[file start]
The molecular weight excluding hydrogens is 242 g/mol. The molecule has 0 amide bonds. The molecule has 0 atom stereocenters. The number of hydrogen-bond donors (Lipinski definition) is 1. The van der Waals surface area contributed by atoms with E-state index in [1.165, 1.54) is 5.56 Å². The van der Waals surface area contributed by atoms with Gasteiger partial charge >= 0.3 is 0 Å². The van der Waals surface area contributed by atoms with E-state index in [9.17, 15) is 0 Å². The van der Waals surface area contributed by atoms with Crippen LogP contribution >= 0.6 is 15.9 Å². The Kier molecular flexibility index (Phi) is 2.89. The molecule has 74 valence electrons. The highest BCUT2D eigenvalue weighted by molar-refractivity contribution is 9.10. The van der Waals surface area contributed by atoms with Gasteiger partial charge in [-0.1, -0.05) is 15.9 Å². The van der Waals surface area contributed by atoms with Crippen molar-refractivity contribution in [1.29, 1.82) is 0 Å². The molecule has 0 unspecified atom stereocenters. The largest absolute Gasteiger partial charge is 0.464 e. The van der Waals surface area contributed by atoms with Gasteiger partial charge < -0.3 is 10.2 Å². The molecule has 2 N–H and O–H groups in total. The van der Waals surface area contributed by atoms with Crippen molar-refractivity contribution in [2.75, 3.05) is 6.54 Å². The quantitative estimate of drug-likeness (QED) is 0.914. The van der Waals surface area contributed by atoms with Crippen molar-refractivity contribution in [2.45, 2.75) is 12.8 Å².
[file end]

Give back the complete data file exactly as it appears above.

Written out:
The molecular weight excluding hydrogens is 242 g/mol. The molecule has 0 amide bonds. The molecule has 0 atom stereocenters. The number of hydrogen-bond donors (Lipinski definition) is 1. The van der Waals surface area contributed by atoms with E-state index in [1.165, 1.54) is 5.56 Å². The van der Waals surface area contributed by atoms with Gasteiger partial charge >= 0.3 is 0 Å². The van der Waals surface area contributed by atoms with E-state index in [9.17, 15) is 0 Å². The van der Waals surface area contributed by atoms with Crippen LogP contribution >= 0.6 is 15.9 Å². The Kier molecular flexibility index (Phi) is 2.89. The molecule has 74 valence electrons. The highest BCUT2D eigenvalue weighted by molar-refractivity contribution is 9.10. The van der Waals surface area contributed by atoms with Gasteiger partial charge in [-0.1, -0.05) is 15.9 Å². The van der Waals surface area contributed by atoms with Crippen molar-refractivity contribution in [1.29, 1.82) is 0 Å². The molecule has 0 unspecified atom stereocenters. The largest absolute Gasteiger partial charge is 0.464 e. The van der Waals surface area contributed by atoms with Gasteiger partial charge < -0.3 is 10.2 Å². The molecule has 2 N–H and O–H groups in total. The van der Waals surface area contributed by atoms with Crippen molar-refractivity contribution in [2.75, 3.05) is 6.54 Å². The quantitative estimate of drug-likeness (QED) is 0.914. The van der Waals surface area contributed by atoms with Crippen molar-refractivity contribution in [2.45, 2.75) is 12.8 Å².